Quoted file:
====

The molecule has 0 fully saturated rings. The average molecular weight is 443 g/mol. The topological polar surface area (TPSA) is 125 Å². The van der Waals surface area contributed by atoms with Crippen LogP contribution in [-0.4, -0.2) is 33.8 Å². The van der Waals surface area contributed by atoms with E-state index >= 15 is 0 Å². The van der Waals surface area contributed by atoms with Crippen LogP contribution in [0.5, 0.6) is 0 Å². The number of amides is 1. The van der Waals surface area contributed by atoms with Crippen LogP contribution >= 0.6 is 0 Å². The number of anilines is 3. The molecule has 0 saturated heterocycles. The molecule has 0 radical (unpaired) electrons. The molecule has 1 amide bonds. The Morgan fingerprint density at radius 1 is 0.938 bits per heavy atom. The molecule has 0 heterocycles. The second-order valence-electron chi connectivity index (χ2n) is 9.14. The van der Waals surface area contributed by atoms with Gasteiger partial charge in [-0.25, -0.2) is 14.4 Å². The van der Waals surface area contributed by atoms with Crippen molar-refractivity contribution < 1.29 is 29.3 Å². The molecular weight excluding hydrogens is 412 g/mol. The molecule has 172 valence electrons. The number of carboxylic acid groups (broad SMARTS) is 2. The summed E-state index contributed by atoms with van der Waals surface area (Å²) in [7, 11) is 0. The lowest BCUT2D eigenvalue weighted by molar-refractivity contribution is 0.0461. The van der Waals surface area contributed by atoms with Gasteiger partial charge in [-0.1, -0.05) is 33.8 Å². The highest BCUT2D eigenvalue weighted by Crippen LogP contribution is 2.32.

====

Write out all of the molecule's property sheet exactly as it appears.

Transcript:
The molecule has 0 fully saturated rings. The average molecular weight is 443 g/mol. The topological polar surface area (TPSA) is 125 Å². The van der Waals surface area contributed by atoms with Crippen LogP contribution in [-0.4, -0.2) is 33.8 Å². The van der Waals surface area contributed by atoms with E-state index >= 15 is 0 Å². The van der Waals surface area contributed by atoms with Crippen LogP contribution in [0.5, 0.6) is 0 Å². The number of amides is 1. The van der Waals surface area contributed by atoms with Crippen LogP contribution >= 0.6 is 0 Å². The number of anilines is 3. The molecule has 0 saturated heterocycles. The molecule has 0 radical (unpaired) electrons. The molecule has 1 amide bonds. The Morgan fingerprint density at radius 1 is 0.938 bits per heavy atom. The molecule has 0 heterocycles. The second-order valence-electron chi connectivity index (χ2n) is 9.14. The van der Waals surface area contributed by atoms with Gasteiger partial charge in [-0.25, -0.2) is 14.4 Å². The van der Waals surface area contributed by atoms with Crippen molar-refractivity contribution < 1.29 is 29.3 Å². The molecular weight excluding hydrogens is 412 g/mol. The molecule has 172 valence electrons. The number of carboxylic acid groups (broad SMARTS) is 2. The summed E-state index contributed by atoms with van der Waals surface area (Å²) in [7, 11) is 0. The lowest BCUT2D eigenvalue weighted by molar-refractivity contribution is 0.0461. The van der Waals surface area contributed by atoms with Gasteiger partial charge in [-0.1, -0.05) is 33.8 Å². The highest BCUT2D eigenvalue weighted by Crippen LogP contribution is 2.32.